In addition to my love for anime, I’m also a lifelong science fiction fan, so to resolve the current issues in the R1 industry I’ll employ one of my favorite s.f. staples; the time machine. First, I’d travel back about nine years, right as studios were beginning to gorge themselves with licenses in anticipation of the likes of Dragon Ball Z and Sailor Moon igniting a nationwide anime craze. After providing proof of my identity, and in violation of any number of temporal protocols, I would hand over evidence to the heads of ADV, Pioneer, and other studios that this road of rabid expansion would eventually lead to their ruin, and that they must find and destroy the future creators of “Youtube.” Thus, instead of licensing every title in sight, they would conservatively track, through surveys and Japanese ratings, which shows would yield the most profit. I would also appear to the heads of companies like Tokyopop (or Mixx, back then?) and demonstrate that they also need to exercise restraint when licensing, and that trying to farm domestic talent would render naught but barren coffers. After forcing a pinky swear that they would only troll for hits and leave any would-be American Toriyamas flapping in the wind, I would return to the future, confident in my salvation of domestic anime for everyone.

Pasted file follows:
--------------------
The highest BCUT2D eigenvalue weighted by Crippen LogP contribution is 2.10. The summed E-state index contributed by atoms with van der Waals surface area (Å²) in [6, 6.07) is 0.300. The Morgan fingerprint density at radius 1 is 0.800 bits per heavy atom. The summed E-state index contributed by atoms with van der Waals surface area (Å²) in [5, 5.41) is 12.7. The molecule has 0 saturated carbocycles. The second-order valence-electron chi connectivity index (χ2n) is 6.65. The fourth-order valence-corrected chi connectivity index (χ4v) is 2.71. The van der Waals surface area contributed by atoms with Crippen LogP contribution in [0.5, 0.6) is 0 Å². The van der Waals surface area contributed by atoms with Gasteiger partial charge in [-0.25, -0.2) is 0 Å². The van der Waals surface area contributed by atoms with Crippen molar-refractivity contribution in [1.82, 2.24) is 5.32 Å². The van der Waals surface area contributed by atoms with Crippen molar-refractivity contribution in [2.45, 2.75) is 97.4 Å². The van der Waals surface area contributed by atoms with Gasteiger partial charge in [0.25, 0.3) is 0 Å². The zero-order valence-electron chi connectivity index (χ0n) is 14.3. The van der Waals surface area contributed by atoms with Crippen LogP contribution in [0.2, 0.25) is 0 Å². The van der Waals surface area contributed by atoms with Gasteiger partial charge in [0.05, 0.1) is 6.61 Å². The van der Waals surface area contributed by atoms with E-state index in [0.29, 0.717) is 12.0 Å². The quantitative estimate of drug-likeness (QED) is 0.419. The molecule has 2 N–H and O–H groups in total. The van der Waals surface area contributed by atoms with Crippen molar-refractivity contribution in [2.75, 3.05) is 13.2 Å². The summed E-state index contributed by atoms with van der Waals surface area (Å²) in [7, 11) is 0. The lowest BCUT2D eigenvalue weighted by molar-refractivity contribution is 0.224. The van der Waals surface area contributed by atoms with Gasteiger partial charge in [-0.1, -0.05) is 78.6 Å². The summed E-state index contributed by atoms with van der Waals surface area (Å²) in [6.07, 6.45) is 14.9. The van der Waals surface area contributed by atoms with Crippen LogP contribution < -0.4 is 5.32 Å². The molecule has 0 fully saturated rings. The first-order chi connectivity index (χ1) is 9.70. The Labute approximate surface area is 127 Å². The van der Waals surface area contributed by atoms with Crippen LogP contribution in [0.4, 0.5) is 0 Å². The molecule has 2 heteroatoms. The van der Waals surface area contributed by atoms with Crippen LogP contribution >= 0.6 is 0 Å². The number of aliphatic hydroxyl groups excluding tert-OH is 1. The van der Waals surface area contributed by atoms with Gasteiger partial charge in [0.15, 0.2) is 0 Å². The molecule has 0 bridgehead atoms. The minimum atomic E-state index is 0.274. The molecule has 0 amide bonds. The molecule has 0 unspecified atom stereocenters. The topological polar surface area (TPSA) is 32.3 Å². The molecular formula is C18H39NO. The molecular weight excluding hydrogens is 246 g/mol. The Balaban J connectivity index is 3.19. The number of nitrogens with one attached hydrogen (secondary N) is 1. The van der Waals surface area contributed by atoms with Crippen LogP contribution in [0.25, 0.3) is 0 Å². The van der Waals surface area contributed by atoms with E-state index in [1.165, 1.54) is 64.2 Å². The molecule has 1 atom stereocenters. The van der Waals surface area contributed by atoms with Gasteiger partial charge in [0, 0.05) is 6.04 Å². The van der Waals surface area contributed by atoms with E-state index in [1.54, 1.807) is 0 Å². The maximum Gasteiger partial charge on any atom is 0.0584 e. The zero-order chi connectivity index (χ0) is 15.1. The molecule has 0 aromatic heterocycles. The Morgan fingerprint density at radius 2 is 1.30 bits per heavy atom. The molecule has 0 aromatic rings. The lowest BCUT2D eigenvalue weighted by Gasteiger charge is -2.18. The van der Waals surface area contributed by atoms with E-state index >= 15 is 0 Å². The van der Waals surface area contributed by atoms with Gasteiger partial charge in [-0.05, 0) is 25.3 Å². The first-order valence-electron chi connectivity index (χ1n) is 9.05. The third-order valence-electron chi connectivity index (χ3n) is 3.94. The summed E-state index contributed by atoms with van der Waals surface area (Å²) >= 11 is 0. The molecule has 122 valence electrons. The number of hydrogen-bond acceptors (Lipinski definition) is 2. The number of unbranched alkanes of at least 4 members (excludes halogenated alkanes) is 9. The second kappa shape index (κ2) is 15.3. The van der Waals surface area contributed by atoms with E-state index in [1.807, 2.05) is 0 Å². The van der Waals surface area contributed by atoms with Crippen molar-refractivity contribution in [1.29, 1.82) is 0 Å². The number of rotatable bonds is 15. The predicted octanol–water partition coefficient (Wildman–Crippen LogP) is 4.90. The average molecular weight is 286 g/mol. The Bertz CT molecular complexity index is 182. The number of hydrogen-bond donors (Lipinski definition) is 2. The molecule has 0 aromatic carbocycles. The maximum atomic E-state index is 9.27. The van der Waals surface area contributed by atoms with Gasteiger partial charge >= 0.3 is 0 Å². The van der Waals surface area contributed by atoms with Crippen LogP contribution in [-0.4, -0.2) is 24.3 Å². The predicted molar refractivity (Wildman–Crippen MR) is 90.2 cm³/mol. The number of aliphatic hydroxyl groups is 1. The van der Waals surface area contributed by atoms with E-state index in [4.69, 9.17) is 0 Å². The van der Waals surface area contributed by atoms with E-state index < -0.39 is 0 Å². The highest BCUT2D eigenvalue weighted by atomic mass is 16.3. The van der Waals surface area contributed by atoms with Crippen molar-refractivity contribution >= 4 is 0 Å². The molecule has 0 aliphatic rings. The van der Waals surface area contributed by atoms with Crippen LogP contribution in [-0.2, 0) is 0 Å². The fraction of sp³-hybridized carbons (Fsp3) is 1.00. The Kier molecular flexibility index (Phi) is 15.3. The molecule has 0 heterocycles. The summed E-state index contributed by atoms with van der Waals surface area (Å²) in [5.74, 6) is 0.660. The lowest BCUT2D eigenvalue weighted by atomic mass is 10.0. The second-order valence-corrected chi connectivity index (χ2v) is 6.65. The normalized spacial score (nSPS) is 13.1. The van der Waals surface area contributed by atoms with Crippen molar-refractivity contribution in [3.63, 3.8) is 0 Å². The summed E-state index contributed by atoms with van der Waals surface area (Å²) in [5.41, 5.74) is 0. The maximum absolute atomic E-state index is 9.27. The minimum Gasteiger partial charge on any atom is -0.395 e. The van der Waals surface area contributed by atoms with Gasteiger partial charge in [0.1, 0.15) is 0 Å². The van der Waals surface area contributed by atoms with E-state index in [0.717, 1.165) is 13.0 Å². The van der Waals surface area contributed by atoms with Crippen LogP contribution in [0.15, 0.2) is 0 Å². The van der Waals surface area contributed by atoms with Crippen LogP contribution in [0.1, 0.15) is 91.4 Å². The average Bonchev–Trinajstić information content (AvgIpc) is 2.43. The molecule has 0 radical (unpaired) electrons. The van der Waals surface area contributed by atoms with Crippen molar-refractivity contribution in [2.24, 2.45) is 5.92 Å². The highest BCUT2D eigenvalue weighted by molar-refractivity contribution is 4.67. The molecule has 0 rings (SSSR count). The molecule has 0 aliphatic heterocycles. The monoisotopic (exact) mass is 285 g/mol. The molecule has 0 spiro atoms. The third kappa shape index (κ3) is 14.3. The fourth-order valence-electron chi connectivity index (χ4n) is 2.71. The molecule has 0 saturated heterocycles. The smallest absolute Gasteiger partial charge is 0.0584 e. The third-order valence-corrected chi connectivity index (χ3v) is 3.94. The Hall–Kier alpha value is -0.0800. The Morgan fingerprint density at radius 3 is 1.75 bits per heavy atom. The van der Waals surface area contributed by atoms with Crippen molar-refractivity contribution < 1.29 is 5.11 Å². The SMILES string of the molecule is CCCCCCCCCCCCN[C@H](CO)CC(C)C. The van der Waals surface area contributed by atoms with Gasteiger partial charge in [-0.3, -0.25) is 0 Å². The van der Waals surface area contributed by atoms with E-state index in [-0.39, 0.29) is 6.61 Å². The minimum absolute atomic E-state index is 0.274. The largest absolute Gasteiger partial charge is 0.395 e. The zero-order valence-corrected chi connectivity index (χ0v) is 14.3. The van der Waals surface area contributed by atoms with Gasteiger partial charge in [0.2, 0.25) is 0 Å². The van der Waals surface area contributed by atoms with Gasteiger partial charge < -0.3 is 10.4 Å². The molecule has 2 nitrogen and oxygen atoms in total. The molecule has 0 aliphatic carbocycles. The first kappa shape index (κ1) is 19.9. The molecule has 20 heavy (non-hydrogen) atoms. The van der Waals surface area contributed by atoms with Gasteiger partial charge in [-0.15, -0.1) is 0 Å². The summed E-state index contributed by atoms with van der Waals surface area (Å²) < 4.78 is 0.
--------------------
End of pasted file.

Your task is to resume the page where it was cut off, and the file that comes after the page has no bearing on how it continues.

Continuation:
Part of this is true, undoubtedly many of the companies producing manga produced titles in a spaghetti-on-a-wall fashion, in the hopes that if enough material were released at one time, the accumulated sales data would be enough to pinpoint hits to fall behind. Alas, in Tokyopop’s case, they were never able to re-create the voracious sellers that they had with titles like Chobits, Love Hina and Fruits Basket, and of those, only the last is continuing to release new volumes. But, serious data of this sort can be hard to get. Hardcore fans don’t watch anime or read manga for all of the same reasons as casual fans, and obviously it’s never been an easy task to pick what could be a runaway bestseller instead of a flop.